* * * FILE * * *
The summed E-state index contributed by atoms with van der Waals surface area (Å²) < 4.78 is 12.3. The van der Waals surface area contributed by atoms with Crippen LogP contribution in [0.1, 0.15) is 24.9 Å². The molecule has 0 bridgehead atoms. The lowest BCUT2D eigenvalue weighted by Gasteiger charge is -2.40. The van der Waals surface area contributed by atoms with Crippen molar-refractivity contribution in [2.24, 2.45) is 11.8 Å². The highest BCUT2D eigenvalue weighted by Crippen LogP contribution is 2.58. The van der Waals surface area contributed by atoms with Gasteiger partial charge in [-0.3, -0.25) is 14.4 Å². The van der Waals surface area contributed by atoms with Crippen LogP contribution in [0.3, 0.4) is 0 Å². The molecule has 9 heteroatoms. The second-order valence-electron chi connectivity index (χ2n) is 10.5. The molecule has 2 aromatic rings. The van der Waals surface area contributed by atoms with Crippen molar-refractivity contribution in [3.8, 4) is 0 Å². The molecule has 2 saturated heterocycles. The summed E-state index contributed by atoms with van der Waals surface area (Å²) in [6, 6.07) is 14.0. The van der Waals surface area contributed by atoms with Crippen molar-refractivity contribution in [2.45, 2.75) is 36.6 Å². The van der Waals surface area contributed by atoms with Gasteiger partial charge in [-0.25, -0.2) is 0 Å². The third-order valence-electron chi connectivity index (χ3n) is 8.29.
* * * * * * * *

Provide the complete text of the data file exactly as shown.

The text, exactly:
The summed E-state index contributed by atoms with van der Waals surface area (Å²) < 4.78 is 12.3. The van der Waals surface area contributed by atoms with Crippen LogP contribution in [0.1, 0.15) is 24.9 Å². The molecule has 0 bridgehead atoms. The lowest BCUT2D eigenvalue weighted by Gasteiger charge is -2.40. The van der Waals surface area contributed by atoms with Crippen molar-refractivity contribution in [2.24, 2.45) is 11.8 Å². The highest BCUT2D eigenvalue weighted by Crippen LogP contribution is 2.58. The van der Waals surface area contributed by atoms with Gasteiger partial charge in [-0.3, -0.25) is 14.4 Å². The van der Waals surface area contributed by atoms with Crippen LogP contribution in [0.3, 0.4) is 0 Å². The molecule has 9 heteroatoms. The second-order valence-electron chi connectivity index (χ2n) is 10.5. The molecule has 2 aromatic rings. The van der Waals surface area contributed by atoms with Crippen molar-refractivity contribution in [3.8, 4) is 0 Å². The molecule has 2 saturated heterocycles. The summed E-state index contributed by atoms with van der Waals surface area (Å²) in [6, 6.07) is 14.0. The van der Waals surface area contributed by atoms with Crippen molar-refractivity contribution in [2.45, 2.75) is 36.6 Å². The van der Waals surface area contributed by atoms with Gasteiger partial charge in [-0.25, -0.2) is 0 Å². The third-order valence-electron chi connectivity index (χ3n) is 8.29.